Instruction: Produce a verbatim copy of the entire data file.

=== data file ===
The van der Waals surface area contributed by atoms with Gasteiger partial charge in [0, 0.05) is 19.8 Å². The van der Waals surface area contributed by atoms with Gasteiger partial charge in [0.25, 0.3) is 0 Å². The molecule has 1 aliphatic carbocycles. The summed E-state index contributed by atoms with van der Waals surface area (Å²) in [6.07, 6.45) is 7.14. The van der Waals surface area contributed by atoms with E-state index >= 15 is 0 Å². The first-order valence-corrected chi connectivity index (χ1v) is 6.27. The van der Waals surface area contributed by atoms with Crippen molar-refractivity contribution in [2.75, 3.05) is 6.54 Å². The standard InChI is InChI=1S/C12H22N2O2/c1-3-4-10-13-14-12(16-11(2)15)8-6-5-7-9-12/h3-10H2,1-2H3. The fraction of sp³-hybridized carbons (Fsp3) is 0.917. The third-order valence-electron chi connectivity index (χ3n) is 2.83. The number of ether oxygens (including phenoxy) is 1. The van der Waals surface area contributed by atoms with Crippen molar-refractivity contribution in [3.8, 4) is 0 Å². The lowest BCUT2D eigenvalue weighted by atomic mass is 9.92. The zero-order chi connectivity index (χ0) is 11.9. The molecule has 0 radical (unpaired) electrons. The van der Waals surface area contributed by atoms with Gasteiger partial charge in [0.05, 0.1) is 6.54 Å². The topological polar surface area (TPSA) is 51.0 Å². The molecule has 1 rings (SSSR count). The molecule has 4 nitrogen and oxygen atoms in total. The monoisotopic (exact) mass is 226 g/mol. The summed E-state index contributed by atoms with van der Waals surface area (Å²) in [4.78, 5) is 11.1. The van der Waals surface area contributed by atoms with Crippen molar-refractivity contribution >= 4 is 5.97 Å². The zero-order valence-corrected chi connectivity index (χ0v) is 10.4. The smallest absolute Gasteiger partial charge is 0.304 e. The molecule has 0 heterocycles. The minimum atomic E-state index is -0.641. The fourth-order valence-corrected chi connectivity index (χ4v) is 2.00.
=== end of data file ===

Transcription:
The van der Waals surface area contributed by atoms with Gasteiger partial charge in [0, 0.05) is 19.8 Å². The van der Waals surface area contributed by atoms with Gasteiger partial charge in [0.25, 0.3) is 0 Å². The molecule has 1 aliphatic carbocycles. The summed E-state index contributed by atoms with van der Waals surface area (Å²) in [6.07, 6.45) is 7.14. The van der Waals surface area contributed by atoms with E-state index >= 15 is 0 Å². The first-order valence-corrected chi connectivity index (χ1v) is 6.27. The van der Waals surface area contributed by atoms with Crippen molar-refractivity contribution in [2.75, 3.05) is 6.54 Å². The standard InChI is InChI=1S/C12H22N2O2/c1-3-4-10-13-14-12(16-11(2)15)8-6-5-7-9-12/h3-10H2,1-2H3. The fraction of sp³-hybridized carbons (Fsp3) is 0.917. The third-order valence-electron chi connectivity index (χ3n) is 2.83. The number of ether oxygens (including phenoxy) is 1. The van der Waals surface area contributed by atoms with Crippen molar-refractivity contribution in [3.8, 4) is 0 Å². The lowest BCUT2D eigenvalue weighted by atomic mass is 9.92. The zero-order chi connectivity index (χ0) is 11.9. The molecule has 0 radical (unpaired) electrons. The van der Waals surface area contributed by atoms with Gasteiger partial charge in [0.05, 0.1) is 6.54 Å². The topological polar surface area (TPSA) is 51.0 Å². The molecule has 1 rings (SSSR count). The molecule has 4 nitrogen and oxygen atoms in total. The monoisotopic (exact) mass is 226 g/mol. The summed E-state index contributed by atoms with van der Waals surface area (Å²) in [4.78, 5) is 11.1. The van der Waals surface area contributed by atoms with Crippen molar-refractivity contribution >= 4 is 5.97 Å². The zero-order valence-corrected chi connectivity index (χ0v) is 10.4. The smallest absolute Gasteiger partial charge is 0.304 e. The molecule has 0 heterocycles. The minimum atomic E-state index is -0.641. The fourth-order valence-corrected chi connectivity index (χ4v) is 2.00.